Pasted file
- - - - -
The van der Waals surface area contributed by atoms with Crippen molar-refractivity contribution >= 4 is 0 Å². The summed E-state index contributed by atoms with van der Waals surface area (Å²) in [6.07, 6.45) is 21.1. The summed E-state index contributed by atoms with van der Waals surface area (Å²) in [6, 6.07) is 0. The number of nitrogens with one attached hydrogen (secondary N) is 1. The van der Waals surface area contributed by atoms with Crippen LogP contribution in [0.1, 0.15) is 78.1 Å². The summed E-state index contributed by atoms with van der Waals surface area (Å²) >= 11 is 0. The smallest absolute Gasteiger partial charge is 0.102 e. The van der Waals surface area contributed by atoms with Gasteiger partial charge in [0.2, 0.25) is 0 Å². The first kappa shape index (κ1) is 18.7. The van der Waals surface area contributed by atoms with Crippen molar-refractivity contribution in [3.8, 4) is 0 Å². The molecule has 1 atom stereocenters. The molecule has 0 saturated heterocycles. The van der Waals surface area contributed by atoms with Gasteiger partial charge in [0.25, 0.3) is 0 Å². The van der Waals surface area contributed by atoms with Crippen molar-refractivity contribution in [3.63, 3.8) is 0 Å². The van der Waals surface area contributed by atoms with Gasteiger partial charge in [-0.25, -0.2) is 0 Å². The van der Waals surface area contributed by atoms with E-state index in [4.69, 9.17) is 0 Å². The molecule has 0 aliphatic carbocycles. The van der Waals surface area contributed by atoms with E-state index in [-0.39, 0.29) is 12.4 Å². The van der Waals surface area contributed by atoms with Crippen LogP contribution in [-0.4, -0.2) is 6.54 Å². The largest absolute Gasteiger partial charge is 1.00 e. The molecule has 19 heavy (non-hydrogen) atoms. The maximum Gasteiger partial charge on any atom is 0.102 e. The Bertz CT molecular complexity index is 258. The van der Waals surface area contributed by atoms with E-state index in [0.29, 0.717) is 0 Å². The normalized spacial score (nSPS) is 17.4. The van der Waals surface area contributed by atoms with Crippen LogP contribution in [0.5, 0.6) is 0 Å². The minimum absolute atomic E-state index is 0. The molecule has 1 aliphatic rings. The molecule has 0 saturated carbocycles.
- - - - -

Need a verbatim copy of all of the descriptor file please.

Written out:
The van der Waals surface area contributed by atoms with Crippen molar-refractivity contribution >= 4 is 0 Å². The summed E-state index contributed by atoms with van der Waals surface area (Å²) in [6.07, 6.45) is 21.1. The summed E-state index contributed by atoms with van der Waals surface area (Å²) in [6, 6.07) is 0. The number of nitrogens with one attached hydrogen (secondary N) is 1. The van der Waals surface area contributed by atoms with Crippen LogP contribution in [0.1, 0.15) is 78.1 Å². The summed E-state index contributed by atoms with van der Waals surface area (Å²) >= 11 is 0. The smallest absolute Gasteiger partial charge is 0.102 e. The van der Waals surface area contributed by atoms with Gasteiger partial charge in [0.2, 0.25) is 0 Å². The first kappa shape index (κ1) is 18.7. The van der Waals surface area contributed by atoms with Crippen molar-refractivity contribution in [3.8, 4) is 0 Å². The molecule has 1 atom stereocenters. The molecule has 0 saturated heterocycles. The van der Waals surface area contributed by atoms with Gasteiger partial charge in [0.25, 0.3) is 0 Å². The van der Waals surface area contributed by atoms with Crippen molar-refractivity contribution in [3.63, 3.8) is 0 Å². The van der Waals surface area contributed by atoms with Gasteiger partial charge in [-0.25, -0.2) is 0 Å². The van der Waals surface area contributed by atoms with E-state index in [4.69, 9.17) is 0 Å². The molecule has 0 aliphatic carbocycles. The van der Waals surface area contributed by atoms with E-state index in [-0.39, 0.29) is 12.4 Å². The van der Waals surface area contributed by atoms with Crippen LogP contribution in [-0.4, -0.2) is 6.54 Å². The largest absolute Gasteiger partial charge is 1.00 e. The molecule has 19 heavy (non-hydrogen) atoms. The maximum Gasteiger partial charge on any atom is 0.102 e. The Bertz CT molecular complexity index is 258. The van der Waals surface area contributed by atoms with E-state index in [0.29, 0.717) is 0 Å². The normalized spacial score (nSPS) is 17.4. The van der Waals surface area contributed by atoms with Crippen LogP contribution in [0.5, 0.6) is 0 Å². The minimum absolute atomic E-state index is 0. The molecule has 1 aliphatic rings. The molecule has 0 saturated carbocycles.